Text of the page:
inde You Posted a Black Square... – Kind Cotton

By Kaitlin Johnstone

You Posted a Black Square...

Over 28 million people flooded social media with a black square for #blackouttuesday a year ago. 28 million people witnessed George Floyd brutally murdered and knew it was wrong. Something clicked in the heads of white America that day. Maybe white people recognized the need to speak out against racism in our country…

So, here we are, one year later and what has changed? I would argue that nothing has. I would also make the claim that things have become more racially tense. So, let us unpack for a moment performative allyship and why posting a black square was enough for white America.

If you are white and reading this, walk through a hypothetical situation with me. You wake up, forgot you ran out of coffee and are late to work. You jump in your car, race to the store, run in, grab your coffee and you’re on your way. I would guess that even if you sped to the store you did not get pulled over and if you did, you’d probably live to tell the story. Upon arriving to the store, disheveled in your pajamas, I would say with certainty you did not get followed up and down the aisles. I make these assumptions based on very real-life experiences. Growing up, I tested boundaries and got away with A LOT. Did I get tickets for speeding? Sure. Did I get out of a bunch of them? Yep. Did I get pulled over after a few drinks? I did. Did I receive nothing more than a lecture and told to get home safely? Yep. I also recognize that there are many people who have gotten tickets or arrested for similar actions, who are white, and I agree with that outcome. But, was I shot for driving drunk? No. Were friends of mine shot for not complying with an officer? No. Are these same friends all white? Yes. You get the picture.

So, if white America all of a sudden had some racial awakening one year ago today, what did they do about it?  I am sure on an individual level there are people out there who have done “the work”. I know there are people out there telling their Uncle Bill why his jokes are racist. I understand that many of you watched the documentaries and read the books, but what real change are you fighting for? How are you actively dismantling white supremacy that is embedded in every institution throughout America? How are you cultivating change in spaces that have the power to flip these systems? Have you written your school board to suggest the teaching of accurate history? Have you urged your place of employment to require anti-bias training? Have you paid attention to local politics and wrote to/called representatives when you hear of something damaging being passed in your state, such as the anti-riot bill in Florida, or the critical race theory bills being considered in 16 states right now? Have you insisted on change in regards to policing in your community? Have you explained to other white people when their words/actions harm people of color? There could be a list a mile long of ways in which you can be a coconspirator in the fight against racism; these are simply some examples.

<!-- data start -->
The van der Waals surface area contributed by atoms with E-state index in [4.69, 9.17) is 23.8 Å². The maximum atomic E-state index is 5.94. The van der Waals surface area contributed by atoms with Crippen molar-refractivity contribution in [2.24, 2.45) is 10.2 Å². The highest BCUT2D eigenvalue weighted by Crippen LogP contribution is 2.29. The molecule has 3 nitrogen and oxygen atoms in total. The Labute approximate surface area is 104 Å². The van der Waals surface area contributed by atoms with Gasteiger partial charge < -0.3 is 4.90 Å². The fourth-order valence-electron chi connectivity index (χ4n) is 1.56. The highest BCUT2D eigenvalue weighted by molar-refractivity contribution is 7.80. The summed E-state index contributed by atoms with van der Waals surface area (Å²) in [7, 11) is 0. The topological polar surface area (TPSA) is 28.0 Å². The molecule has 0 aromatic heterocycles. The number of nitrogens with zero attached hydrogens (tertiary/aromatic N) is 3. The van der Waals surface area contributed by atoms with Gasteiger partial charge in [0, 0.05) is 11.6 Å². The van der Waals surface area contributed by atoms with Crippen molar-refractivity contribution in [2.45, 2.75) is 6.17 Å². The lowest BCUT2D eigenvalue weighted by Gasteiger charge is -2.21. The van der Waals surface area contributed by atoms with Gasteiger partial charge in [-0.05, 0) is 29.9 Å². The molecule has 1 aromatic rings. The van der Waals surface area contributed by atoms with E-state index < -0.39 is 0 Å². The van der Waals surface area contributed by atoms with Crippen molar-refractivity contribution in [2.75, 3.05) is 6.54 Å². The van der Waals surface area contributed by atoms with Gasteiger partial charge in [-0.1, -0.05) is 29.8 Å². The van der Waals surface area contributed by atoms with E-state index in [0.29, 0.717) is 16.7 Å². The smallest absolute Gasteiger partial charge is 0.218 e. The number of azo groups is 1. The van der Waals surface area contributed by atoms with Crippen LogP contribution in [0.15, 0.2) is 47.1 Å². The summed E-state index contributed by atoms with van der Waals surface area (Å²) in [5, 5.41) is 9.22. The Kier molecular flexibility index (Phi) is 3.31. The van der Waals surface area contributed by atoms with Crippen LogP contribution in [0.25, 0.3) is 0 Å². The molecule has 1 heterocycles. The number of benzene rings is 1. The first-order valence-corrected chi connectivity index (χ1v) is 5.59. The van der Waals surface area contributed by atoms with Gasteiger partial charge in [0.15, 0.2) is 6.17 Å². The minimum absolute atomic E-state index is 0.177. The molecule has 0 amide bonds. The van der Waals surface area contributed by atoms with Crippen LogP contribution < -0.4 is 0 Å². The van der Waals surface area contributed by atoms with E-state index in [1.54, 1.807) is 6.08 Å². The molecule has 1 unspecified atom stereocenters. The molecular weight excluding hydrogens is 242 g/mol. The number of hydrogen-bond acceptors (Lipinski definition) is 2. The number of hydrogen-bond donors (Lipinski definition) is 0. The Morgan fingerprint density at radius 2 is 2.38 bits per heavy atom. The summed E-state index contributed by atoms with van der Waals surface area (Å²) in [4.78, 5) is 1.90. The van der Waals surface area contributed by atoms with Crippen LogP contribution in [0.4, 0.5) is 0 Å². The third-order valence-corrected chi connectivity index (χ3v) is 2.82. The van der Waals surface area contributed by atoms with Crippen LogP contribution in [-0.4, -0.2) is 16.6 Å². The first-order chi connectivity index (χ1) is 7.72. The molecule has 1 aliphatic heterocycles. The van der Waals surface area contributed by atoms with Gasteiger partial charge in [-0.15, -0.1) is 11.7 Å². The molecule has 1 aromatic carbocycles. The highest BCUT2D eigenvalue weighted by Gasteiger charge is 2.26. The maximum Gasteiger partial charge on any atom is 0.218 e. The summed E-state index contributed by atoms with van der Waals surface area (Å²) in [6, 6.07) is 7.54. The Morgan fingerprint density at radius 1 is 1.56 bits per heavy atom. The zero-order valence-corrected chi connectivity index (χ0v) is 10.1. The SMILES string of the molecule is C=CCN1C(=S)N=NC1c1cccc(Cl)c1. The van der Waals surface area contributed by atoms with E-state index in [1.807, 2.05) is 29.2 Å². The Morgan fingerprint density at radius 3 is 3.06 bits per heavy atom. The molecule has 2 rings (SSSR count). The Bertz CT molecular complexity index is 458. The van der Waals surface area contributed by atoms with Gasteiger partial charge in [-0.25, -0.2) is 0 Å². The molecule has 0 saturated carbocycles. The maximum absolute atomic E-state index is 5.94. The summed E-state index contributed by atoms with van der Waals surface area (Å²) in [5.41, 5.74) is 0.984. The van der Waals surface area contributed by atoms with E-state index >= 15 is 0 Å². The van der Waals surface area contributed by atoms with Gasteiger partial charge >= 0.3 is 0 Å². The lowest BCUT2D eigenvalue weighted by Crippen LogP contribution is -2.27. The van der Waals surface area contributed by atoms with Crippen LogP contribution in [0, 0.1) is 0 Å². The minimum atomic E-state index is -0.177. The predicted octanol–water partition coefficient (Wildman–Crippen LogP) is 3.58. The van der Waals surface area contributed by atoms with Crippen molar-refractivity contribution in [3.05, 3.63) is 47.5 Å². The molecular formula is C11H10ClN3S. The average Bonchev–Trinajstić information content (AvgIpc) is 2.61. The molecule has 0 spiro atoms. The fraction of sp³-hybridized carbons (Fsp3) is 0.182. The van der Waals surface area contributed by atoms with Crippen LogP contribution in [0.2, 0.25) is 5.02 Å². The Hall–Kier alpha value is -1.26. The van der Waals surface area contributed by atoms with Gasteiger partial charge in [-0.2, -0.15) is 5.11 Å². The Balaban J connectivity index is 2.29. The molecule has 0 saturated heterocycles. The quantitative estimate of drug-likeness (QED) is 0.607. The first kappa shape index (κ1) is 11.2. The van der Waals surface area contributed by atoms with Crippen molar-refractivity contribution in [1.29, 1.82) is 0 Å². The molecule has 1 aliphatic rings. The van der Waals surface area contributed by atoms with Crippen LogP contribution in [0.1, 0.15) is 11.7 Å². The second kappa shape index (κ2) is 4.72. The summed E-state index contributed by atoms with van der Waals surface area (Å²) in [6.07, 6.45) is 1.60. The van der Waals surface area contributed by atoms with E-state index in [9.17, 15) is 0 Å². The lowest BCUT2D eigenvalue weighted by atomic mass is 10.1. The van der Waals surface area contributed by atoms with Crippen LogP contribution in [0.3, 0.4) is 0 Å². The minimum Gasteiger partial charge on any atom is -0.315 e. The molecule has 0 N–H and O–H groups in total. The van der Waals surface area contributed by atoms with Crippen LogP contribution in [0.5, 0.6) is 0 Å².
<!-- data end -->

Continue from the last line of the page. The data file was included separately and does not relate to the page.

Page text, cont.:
For Kind Cotton, it has been increasingly important to put books in the hands of children by BIPOC authors. We have made it our mission to purchase books in which children feel seen and represented (something that is often lacking in public schools I have taught in). Our state of Florida is in the process of implementing a bill that will silence educators in teaching the truth of racism throughout America’s history, so we find it more imperative to ensure children in our local neighborhoods have access to books that they can identify with.

One way we're doing this is by partnering with Black Lives Matter Manasota Alliance to put a free library into the Oneco Market (more info on this to come...stay tuned!) Our latest release, The Black Square Classic Tee, is going to not only pay for the free library, but will help stock it each week with books written by BIPOC authors, all thanks to your purchases! Not only that, but this tee was also created to remind you that true activism requires consistent action, not just performative social media posts.


1 comment

  • Is there ANY chance you have a Black Square Classic Tee in an XL laying around somewhere? If not, any plans to bring it back?

    Thank you

    Brett Stahl on

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